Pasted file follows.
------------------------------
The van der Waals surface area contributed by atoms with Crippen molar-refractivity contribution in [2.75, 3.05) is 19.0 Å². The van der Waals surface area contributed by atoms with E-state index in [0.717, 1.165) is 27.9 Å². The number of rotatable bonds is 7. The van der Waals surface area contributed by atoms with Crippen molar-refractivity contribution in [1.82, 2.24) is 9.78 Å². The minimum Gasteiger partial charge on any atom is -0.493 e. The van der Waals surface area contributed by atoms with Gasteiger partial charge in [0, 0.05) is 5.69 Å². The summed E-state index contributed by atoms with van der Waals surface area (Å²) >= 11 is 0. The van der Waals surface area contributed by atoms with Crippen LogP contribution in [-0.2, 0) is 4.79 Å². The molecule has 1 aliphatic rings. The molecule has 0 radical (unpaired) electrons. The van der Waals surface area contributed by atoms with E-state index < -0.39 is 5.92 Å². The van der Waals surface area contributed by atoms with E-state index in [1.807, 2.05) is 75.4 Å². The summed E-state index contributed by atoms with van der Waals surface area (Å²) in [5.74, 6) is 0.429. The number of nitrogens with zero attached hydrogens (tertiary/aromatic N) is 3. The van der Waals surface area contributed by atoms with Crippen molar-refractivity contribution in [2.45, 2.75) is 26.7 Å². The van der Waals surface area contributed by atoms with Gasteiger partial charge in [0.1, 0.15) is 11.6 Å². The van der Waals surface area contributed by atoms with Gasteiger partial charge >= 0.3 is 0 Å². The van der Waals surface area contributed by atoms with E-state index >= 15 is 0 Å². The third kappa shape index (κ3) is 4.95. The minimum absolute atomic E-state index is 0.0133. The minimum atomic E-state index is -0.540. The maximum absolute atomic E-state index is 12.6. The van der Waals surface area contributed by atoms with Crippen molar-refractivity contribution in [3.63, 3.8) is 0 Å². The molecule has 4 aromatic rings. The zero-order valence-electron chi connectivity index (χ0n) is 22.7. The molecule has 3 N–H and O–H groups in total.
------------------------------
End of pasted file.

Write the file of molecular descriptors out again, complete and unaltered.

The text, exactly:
The van der Waals surface area contributed by atoms with Crippen molar-refractivity contribution in [2.75, 3.05) is 19.0 Å². The van der Waals surface area contributed by atoms with E-state index in [0.717, 1.165) is 27.9 Å². The number of rotatable bonds is 7. The van der Waals surface area contributed by atoms with Crippen molar-refractivity contribution in [1.82, 2.24) is 9.78 Å². The minimum Gasteiger partial charge on any atom is -0.493 e. The van der Waals surface area contributed by atoms with Gasteiger partial charge in [0, 0.05) is 5.69 Å². The summed E-state index contributed by atoms with van der Waals surface area (Å²) >= 11 is 0. The van der Waals surface area contributed by atoms with Crippen LogP contribution in [-0.2, 0) is 4.79 Å². The molecule has 1 aliphatic rings. The molecule has 0 radical (unpaired) electrons. The van der Waals surface area contributed by atoms with E-state index < -0.39 is 5.92 Å². The van der Waals surface area contributed by atoms with E-state index in [1.807, 2.05) is 75.4 Å². The summed E-state index contributed by atoms with van der Waals surface area (Å²) in [5.74, 6) is 0.429. The number of nitrogens with zero attached hydrogens (tertiary/aromatic N) is 3. The van der Waals surface area contributed by atoms with Crippen molar-refractivity contribution in [2.45, 2.75) is 26.7 Å². The van der Waals surface area contributed by atoms with Gasteiger partial charge in [0.1, 0.15) is 11.6 Å². The van der Waals surface area contributed by atoms with Gasteiger partial charge >= 0.3 is 0 Å². The van der Waals surface area contributed by atoms with E-state index >= 15 is 0 Å². The third kappa shape index (κ3) is 4.95. The minimum absolute atomic E-state index is 0.0133. The minimum atomic E-state index is -0.540. The maximum absolute atomic E-state index is 12.6. The van der Waals surface area contributed by atoms with Crippen molar-refractivity contribution in [3.63, 3.8) is 0 Å². The molecule has 4 aromatic rings. The zero-order valence-electron chi connectivity index (χ0n) is 22.7. The molecule has 3 N–H and O–H groups in total.